If we had to pick the most significant trend in networking today, the VoIP phenomenon might well top the list. And open source is playing no small part. While enterprises remain reluctant to rip out their tried-and-true PBXes, open source VoIP -- usually in the form of Asterisk -- is capturing business communications one small business or branch office at a time. Sooner or later, enterprises too will catch the open source VoIP bug. The cost savings and flexibility are too compelling to resist.
Our other Bossies in the networking space recognize interesting developments in streaming media and directory services, as well as faithful wired and wireless analysis tools. One important category we're skipping -- only until we can get more of the products in for testing -- is enterprise monitoring, where vendors such as Zenoss and Hyperic are really heating things up (see the sidebar, "Best of open source in enterprise monitoring").
Our Bossie for streaming media goes to Azureus Vuze. Azureus, the BitTorrent (p-to-p file transfer network) client that doubles as the poster app for Java, has gotten a makeover in Version 3.0 that carries it into the realm of streaming media. Azureus Vuze isn't streaming media as we know it now, where our computers typically receive content one file at a time, from a single server, with terrible handling of interrupted connections and speeds capped by the content's host. Azureus Vuze brings the many-to-many magic of the BitTorrent swarm to content sharing. Your download speed is determined by your bandwidth, the number of people who already have the content you want (even a small piece of it), and your willingness to share what you've downloaded. It's all free and open source, and Azureus Vuze is completely automated.
Is Azureus Vuze streaming in the sense that you can watch a movie or TV show while you're downloading it? It is possible, but we think BitTorrent has the better solution. You can download content at a small fraction of its playback time, queue an unlimited number of downloads that run while you sleep, use RSS feed subscriptions that notify you of new content, and rely on faultless auto-restart of downloads that were interrupted by, say, suspending your computer. While you're watching the first piece of content that Azureus Vuze brought in for you, it is pulling in countless others and sharing it with the community. We see it as next-generation streaming.
Although it is possible to blend LDAPv3, Kerberos, BerkeleyDB, Zeroconf, policy-based password services, and single sign-on to create the ideal directory server, Apple has done that work for Unix developers and admins in Open Directory. The key components of the directory service client and server components built into OS X are available from Apple as part of Open Directory, which is itself part of Apple's Darwin open source effort. Apple added value to the open source elements that it pulled together for Open Directory by integrating them, subjecting the integrated suite to commercial-level validation, and tuning everything for scalability. Users and administrators of OS X Server will find that Apple's commercial implementation of Open Directory offers easy administration through Server Admin GUI, and ubiquitous compatibility with prevailing directory and authentication standards.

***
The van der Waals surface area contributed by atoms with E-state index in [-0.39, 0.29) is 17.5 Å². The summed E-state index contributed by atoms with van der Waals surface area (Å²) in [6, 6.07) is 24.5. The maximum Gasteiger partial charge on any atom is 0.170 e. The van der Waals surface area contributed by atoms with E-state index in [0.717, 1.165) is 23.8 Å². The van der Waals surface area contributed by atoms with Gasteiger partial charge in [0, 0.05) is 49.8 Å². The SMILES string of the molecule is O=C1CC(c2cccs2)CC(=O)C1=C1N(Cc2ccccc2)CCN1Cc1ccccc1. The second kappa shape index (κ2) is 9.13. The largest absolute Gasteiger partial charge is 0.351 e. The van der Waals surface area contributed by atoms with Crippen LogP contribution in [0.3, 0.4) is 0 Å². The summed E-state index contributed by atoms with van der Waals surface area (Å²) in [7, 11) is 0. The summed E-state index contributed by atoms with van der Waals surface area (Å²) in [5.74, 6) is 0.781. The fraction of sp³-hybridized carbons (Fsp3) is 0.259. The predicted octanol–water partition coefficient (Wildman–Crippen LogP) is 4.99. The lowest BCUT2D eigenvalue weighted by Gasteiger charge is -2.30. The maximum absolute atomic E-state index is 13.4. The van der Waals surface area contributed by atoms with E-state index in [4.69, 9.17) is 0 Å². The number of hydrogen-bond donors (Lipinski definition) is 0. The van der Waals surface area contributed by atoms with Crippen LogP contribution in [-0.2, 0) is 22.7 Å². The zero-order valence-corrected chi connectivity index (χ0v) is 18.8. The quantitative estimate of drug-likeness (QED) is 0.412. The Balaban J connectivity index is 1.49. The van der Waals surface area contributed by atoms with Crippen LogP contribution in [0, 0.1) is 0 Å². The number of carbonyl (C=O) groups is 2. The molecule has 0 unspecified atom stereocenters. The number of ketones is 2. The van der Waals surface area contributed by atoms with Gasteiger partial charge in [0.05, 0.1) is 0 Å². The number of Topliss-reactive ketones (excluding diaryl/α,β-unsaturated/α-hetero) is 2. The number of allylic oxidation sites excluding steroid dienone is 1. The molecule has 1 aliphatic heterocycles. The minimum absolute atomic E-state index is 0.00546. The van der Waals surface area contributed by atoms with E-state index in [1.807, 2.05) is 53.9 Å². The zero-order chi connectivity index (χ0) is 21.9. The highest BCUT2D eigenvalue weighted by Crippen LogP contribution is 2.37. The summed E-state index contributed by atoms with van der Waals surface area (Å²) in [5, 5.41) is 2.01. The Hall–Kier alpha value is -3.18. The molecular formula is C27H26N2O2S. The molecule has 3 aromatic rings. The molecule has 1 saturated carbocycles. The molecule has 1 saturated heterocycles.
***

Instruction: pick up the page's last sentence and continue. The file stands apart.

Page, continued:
It almost goes without saying that Darwin's Open Directory project does not represent the entirety of OS X's directory services. However, Darwin's Open Directory server, its plug-in architecture, as well as its abstracted client APIs and utilities work out of the box and are exceedingly well-documented. Apple credits the open source projects from which Open Directory is derived. Apple's contribution to the integration of these projects, their administrative interfaces, and their documentation makes Open Directory a solid choice among open source directory services.
Here's something else that almost goes without saying: Wireshark, nee Ethereal, takes the Bossie for network protocol analysis. Wireshark lacks many features found on pricey commercial network analysis tools, but what it does do, it does extremely well. An exceptionally powerful analyzer, Wireshark provides a wide range of default decoders and parses out traffic threads with ease. It's so good, in fact, that many of those pricey commercial tools use it as their packet parsing engine. If it’s on the wire, Wireshark will help you make sense of it, and present the data in a clear, concise manner. Don’t expect any fancy automatic problem diagnosis or troubleshooting – that’s up to you.
Though a relative newcomer to the wireless sniffing space (as compared with NetStumbler), Kismet has wide appeal. It accepts a wider range of wireless cards -- any card that uses rfmon (raw monitoring mode) -- and it can capture both beaconing and non-beaconing networks. Kismet uses a passive approach, as opposed to NetStumbler's more active scanning. Both are good choices, but Kismet seems to have a stronger technological backbone, and it certainly has wide community support. Kismet gets our Bossie for wireless sniffer.